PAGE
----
Ethanol or Water depending on how polar the phenolic compound is, best to do a triple extraction so you are sure to get them all.
The best way to get all of these compounds in one extract is to do a triple extraction method. The first part of the triple extraction is an overnight ethanol extraction. I use 95% ETOH and poor it over finely chopped/shredded fresh mushroom. Let this sit for 24-48 hours. Press the ETOH from the mushroom material and set aside (ETOH extract #1). Next, place the mushrooms from the original extraction into a crockpot or soup pot, cover with water and simmer for 2-12 hrs (The aqueous extract). Next, place these mushrooms and aqueous extract into a jar and leave the jar 1/3 empty. Fill the last 1/3 of the jar with the ETOH extract #1. Let sit (macerate) for a few weeks, shaking and loving daily. Press out mushrooms (the marc) from ETOH/Aqueous solvent (menstruum). Now you have your triple extraction – containing the volatile compounds, the polysaccharides, the triterpenes, phenolic compounds, and fatty acids.
Bhattarai G, Lee Y-H, Lee N-H, et al. Fomitoside-K from Fomitopsis nigra Induces Apoptosis of Human Oral Squamous Cell Carcinomas (YD-10B) via Mitochondrial Signaling Pathway. Biol Pharm Bull. 2012;35(10):1711-1719. doi:10.1248/bpb.12-00297.
Chang H, Sheu M, Yang C, et al. Analgesic Effects and the Mechanisms of Anti-Inflammation of Hispolon in Mice. 2011;2011. doi:10.1093/ecam/nep027.
Chang WP, Wu JJS, Shyu BC. Thalamic Modulation of Cingulate Seizure Activity Via the Regulation of Gap Junctions in Mice Thalamocingulate Slice. PLoS One. 2013;8(5). doi:10.1371/journal.pone.0062952.
Friedman M. Mushroom Polysaccharides : Chemistry and. 2016. doi:10.3390/foods5040080.
Gao L, Sun Y, Si J, et al. Cryptoporus volvatus extract inhibits influenza virus replication in vitro and in vivo. PLoS One. 2014;9(12). doi:10.1371/journal.pone.0113604.
Geng P, Siu KC, Wang Z, Wu JY. Antifatigue Functions and Mechanisms of Edible and Medicinal Mushrooms. Biomed Res Int. 2017;2017. doi:10.1155/2017/9648496.
Grienke U, Kaserer T, Pfluger F, et al. Accessing biological actions of Ganoderma secondary metabolites by in silico profiling. Phytochemistry. 2015;114:114-124. doi:10.1016/j.phytochem.2014.10.010.
Griffin, David H. (State University Of New York, U. Usa. Fungal Physiology. John Wiley And Sons, 1996.
Guggenheim AG, Wright KM, Zwickey HL. Immune Modulation From Five Major Mushrooms: Application to Integrative Oncology. Integr Med. 2014;13(1):32-44
Hong D, Park MINJU, Jang EUNH, Jung BOM, Kim NAMJ, Kim JHO. Hispolon as an inhibitor of TGF ‑ β ‑ induced epithelial ‑ mesenchymal transition in human epithelial cancer cells by co ‑ regulation of TGF ‑ β ‑ Snail / Twist axis. 2017:4866-4872. doi:10.3892/ol.2017.6789.
Hsieh M, Chien S, Chou Y, Chen C, Chen J, Chen M. Phytomedicine Hispolon from Phellinus linteus possesses mediate caspases activation and induces human nasopharyngeal carcinomas cells apoptosis. Eur J Integr Med. 2014;21(12):1746-1752. doi:10.1016/j.phymed.2014.07.013.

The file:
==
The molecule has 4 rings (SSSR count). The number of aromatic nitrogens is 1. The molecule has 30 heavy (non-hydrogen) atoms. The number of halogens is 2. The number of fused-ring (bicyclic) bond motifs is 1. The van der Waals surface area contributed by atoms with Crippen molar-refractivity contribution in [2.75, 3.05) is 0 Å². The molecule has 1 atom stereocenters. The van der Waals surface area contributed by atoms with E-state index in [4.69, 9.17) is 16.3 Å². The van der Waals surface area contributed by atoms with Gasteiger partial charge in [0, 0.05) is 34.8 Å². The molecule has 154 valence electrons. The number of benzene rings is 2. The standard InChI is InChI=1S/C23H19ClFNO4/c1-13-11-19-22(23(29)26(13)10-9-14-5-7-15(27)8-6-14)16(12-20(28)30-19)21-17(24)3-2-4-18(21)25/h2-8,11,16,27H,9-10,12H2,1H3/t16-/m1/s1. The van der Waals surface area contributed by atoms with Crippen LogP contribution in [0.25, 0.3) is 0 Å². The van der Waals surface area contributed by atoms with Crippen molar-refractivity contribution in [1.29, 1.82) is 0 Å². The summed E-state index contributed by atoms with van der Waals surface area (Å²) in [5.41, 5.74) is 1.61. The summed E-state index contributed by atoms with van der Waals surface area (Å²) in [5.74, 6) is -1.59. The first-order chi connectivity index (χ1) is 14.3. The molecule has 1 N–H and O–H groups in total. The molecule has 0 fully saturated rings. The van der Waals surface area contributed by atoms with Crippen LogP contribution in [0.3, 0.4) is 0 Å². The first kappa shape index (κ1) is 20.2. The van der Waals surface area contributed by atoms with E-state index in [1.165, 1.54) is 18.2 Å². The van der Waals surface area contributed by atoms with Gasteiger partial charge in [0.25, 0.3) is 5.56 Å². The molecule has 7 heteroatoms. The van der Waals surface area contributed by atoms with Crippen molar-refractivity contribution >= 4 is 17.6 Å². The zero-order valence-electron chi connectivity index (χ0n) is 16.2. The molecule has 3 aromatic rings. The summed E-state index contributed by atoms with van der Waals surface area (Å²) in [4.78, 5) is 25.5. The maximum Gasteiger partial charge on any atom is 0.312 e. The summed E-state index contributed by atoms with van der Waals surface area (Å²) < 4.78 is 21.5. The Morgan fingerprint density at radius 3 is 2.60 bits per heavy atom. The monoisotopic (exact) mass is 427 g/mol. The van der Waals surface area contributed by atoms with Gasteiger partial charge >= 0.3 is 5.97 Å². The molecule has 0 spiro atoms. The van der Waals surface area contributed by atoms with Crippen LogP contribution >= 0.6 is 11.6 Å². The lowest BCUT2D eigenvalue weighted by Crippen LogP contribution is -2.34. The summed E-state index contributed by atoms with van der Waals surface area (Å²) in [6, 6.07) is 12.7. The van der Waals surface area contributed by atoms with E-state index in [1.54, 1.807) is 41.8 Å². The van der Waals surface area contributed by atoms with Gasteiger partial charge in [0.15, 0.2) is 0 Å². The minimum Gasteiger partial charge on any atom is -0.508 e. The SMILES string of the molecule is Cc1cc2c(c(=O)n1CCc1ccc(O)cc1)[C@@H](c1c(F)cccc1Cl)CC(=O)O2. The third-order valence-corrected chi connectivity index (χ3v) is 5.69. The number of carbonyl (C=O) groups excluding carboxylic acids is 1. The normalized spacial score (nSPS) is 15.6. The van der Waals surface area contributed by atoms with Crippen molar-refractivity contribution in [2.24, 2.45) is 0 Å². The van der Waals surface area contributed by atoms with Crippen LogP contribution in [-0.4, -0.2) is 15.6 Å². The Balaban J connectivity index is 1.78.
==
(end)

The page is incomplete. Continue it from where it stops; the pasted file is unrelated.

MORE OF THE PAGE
Huang G, Hsieh W, Chang H, Huang S, Lin Y, Kuo Y. r -Glucosidase and Aldose Reductase Inhibitory Activities from the Fruiting Body of Phellinus merrillii. 2011:5702-5706. doi:10.1021/jf2003943.
Jahromi SS, Wentlandt K, Piran S, Carlen PL. Anticonvulsant actions of gap junctional blockers in an in vitro seizure model. J Neurophysiol. 2002;88(4):1893. doi:10.1152/jn.00801.2001.
Jin X, Ruiz Beguerie J, Sze DM-Y, Chan GCF. Ganoderma lucidum (Reishi mushroom) for cancer treatment. Cochrane database Syst Rev. 2016;4:CD007731. doi:10.1002/14651858.CD007731.pub3.
Manjarrez-Marmolejo J F-PJ. Gap Junction Blockers: An Overview of their Effects on Induced Seizures in Animal Models. Curr Neuropharmacol. 2016;14(7):759-771. doi:10.2174/1570159X14666160603115942.
Melappa G, Roshan A, Nithi C, Mohummed TS, – C, Poojari CC. Phytochemical analysis and in vitro antioxidant, antimicrobial, anti-inflammatory and cytotoxicity activities of wood rotting fungi, Trametes ochracea. Pharmacogn J. 2015;7(2):136-146. doi:10.5530/pj.2015.2.8.
Morath SU, Hung R, Bennett JW. Fungal volatile organic compounds: A review with emphasis on their biotechnological potential. Fungal Biol Rev. 2012;26(2-3):73-83. doi:10.1016/j.fbr.2012.07.001.
Plummer NT. Part 2: Treatments for Chronic Gastrointestinal Disease and Gut Dysbiosis. 2015;14(I):25-33.
Ren G, Liu XY, Zhu HK, Yang SZ, Fu CX. Evaluation of cytotoxic activities of some medicinal polypore fungi from China. Fitoterapia. 2006;77(5):408-410. doi:10.1016/j.fitote.2006.05.004.
Rep NP. Traversing the fungal terpenome. 2015;31(10):1449-1473. doi:10.1039/c4np00075g.Traversing.
Ríos JL. Effects of triterpenes on the immune system. J Ethnopharmacol. 2010;128(1):1-14 doi:10.1016/j.jep.2009.12.045.
Rösecke J, Pietsch M, König WA. Volatile constituents of wood-rotting basidiomycetes. Phytochemistry. 2000;54(8):747-750. doi:10.1016/S0031-9422(00)00138-2.
Schmidt-dannert C. Biosynthesis of Terpenoid Natural Products in Fungi. 2015;(November 2014):19-61. doi:10.1007/10.
SCHRADER, JENS. BIOTECHNOLOGY OF ISOPRENOIDS. SPRINGER INTERNATIONAL PU, 2016.
Shamtsyan M, Antontceva E, Panchenko A, Petrischev N. HYPERLIPIDEMIC AND HYPOCHOLESTEROLIC ACTION OF SUBMERGE CULTURED MUSHROOMS.